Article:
Bentonite is a rock, called a smectite, composed of clay minerals formed from volcanic ash. When purified water is blended with bentonite, you get bentonite magma. Bentonite magma is used in cosmetic and health care formulations because of its stabilization of suspensions and emulsions properties, as a transport system for controlled release of drugs, as a thickening agent and for its absorbent qualities.
Bentonite magma is used to influence the stability of other pharmaceutical and cosmetic products. Bentonite stabilizes oil in water, and prevents separation even at high temperatures. This ensures uniform dosage in the case of pharmaceutical combinations such as calamine lotion, according to the U.S. Pharmacopoeia.
It is also used, along with xanthan gum, as a suspending agent in antacids to get the correct viscosity, according to Science Direct. Suspending agents prevent sedimentation without affecting the uniformity of the product.
Certain active ingredients in preparations such as ointments, pastes and creams are derived from oils, emulsions or gels. Bentonite is added to these preparations to create a solid or semi-solid form of the product for application. Bentonite serves as an inert vehicle -- meaning chemically inactive -- for the transport of the active ingredient. Clay is used to reduce the timing of a drug's release, allowing for more control of how drug dosages are introduced into the body, according to a study published in December 2007 in the journal "Annals of Biomedical Engineering."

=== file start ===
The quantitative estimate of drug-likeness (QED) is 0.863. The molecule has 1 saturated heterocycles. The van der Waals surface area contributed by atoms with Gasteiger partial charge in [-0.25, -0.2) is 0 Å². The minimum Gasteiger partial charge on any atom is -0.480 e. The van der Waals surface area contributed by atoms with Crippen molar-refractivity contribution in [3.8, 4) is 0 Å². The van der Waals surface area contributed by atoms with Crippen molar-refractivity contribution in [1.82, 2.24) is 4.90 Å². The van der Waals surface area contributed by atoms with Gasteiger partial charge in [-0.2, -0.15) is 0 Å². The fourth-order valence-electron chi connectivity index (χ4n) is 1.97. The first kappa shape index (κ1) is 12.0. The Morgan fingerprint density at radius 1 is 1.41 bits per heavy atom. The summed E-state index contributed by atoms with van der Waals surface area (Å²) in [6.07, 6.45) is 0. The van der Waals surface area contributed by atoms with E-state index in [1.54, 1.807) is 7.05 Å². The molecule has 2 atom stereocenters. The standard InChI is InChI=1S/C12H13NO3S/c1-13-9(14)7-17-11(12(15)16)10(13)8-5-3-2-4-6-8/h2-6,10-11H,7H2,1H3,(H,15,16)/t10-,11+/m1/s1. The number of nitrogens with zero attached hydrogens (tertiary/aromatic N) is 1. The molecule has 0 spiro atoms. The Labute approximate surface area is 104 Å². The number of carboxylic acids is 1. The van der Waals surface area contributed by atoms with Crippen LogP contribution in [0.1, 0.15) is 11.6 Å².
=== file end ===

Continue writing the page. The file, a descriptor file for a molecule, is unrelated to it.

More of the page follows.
Bentonite magma is used as a thickening agent in paints, dyes and polishes. Bentonite, when exposed to liquid, thickens and forms a gel or paste, according to the Industrial Minerals Association of North America. This same thickening ability makes it an effective lubricant in diaphragm walls, foundations, and in tunneling and drilling operations. It is also used in cement mortars and in Portland cement.
Bentonite magma can absorb up to 12 times its original volume, according to Science Direct. It is used to remove impurities in edible oils, fats, beer, wine and mineral water. Bentonite’s absorbent qualities make it useful for wastewater treatment and other environmental applications. In cosmetics, this absorbent ability is used to make pastes in face masks, and as filler for other protective creams and lotions.
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- Science Direct: Uses of Clay Minerals in Semisolid Health Care and Therapeutic Products
- New Drug Info: Bentonite Magma
- U.S. Pharmacopeia: Calamine Topical Suspension
- World Health Organization: Environmental Health Criteria 231
- "Annals of Biomedical Engineering"; Controlled Release in Transdermal Pressure Sensitive Adhesives Using Organosilicate Nanocomposites; Sohel Shaikh, et al.; December 2007
Caroline Thompson is a professional photojournalist who has been working for print and online publications since 1999. Her work has appeared in the "Sacramento Bee," "People Magazine," "Newsweek" and other publications. She holds a Bachelor of Arts in photojournalism from California State University at Hayward and a personal trainer certification from the university's Health and Fitness Institute.